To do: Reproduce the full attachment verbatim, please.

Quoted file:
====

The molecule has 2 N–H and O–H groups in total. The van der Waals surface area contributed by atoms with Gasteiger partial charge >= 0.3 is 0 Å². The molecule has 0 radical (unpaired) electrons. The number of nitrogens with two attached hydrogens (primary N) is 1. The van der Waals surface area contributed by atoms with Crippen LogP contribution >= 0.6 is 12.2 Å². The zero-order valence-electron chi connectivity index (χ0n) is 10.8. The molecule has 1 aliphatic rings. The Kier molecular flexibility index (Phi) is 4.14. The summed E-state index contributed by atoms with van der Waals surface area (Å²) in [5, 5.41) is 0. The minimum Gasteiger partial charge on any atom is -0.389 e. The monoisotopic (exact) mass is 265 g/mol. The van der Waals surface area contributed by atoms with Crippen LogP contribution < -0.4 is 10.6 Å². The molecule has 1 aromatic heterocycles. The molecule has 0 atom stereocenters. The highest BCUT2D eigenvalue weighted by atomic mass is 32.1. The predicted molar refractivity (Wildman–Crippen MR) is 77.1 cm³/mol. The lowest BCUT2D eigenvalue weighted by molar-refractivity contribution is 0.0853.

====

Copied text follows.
The molecule has 2 N–H and O–H groups in total. The van der Waals surface area contributed by atoms with Gasteiger partial charge >= 0.3 is 0 Å². The molecule has 0 radical (unpaired) electrons. The number of nitrogens with two attached hydrogens (primary N) is 1. The van der Waals surface area contributed by atoms with Crippen LogP contribution >= 0.6 is 12.2 Å². The zero-order valence-electron chi connectivity index (χ0n) is 10.8. The molecule has 1 aliphatic rings. The Kier molecular flexibility index (Phi) is 4.14. The summed E-state index contributed by atoms with van der Waals surface area (Å²) in [5, 5.41) is 0. The minimum Gasteiger partial charge on any atom is -0.389 e. The monoisotopic (exact) mass is 265 g/mol. The van der Waals surface area contributed by atoms with Crippen LogP contribution < -0.4 is 10.6 Å². The molecule has 1 aromatic heterocycles. The molecule has 0 atom stereocenters. The highest BCUT2D eigenvalue weighted by atomic mass is 32.1. The predicted molar refractivity (Wildman–Crippen MR) is 77.1 cm³/mol. The lowest BCUT2D eigenvalue weighted by molar-refractivity contribution is 0.0853.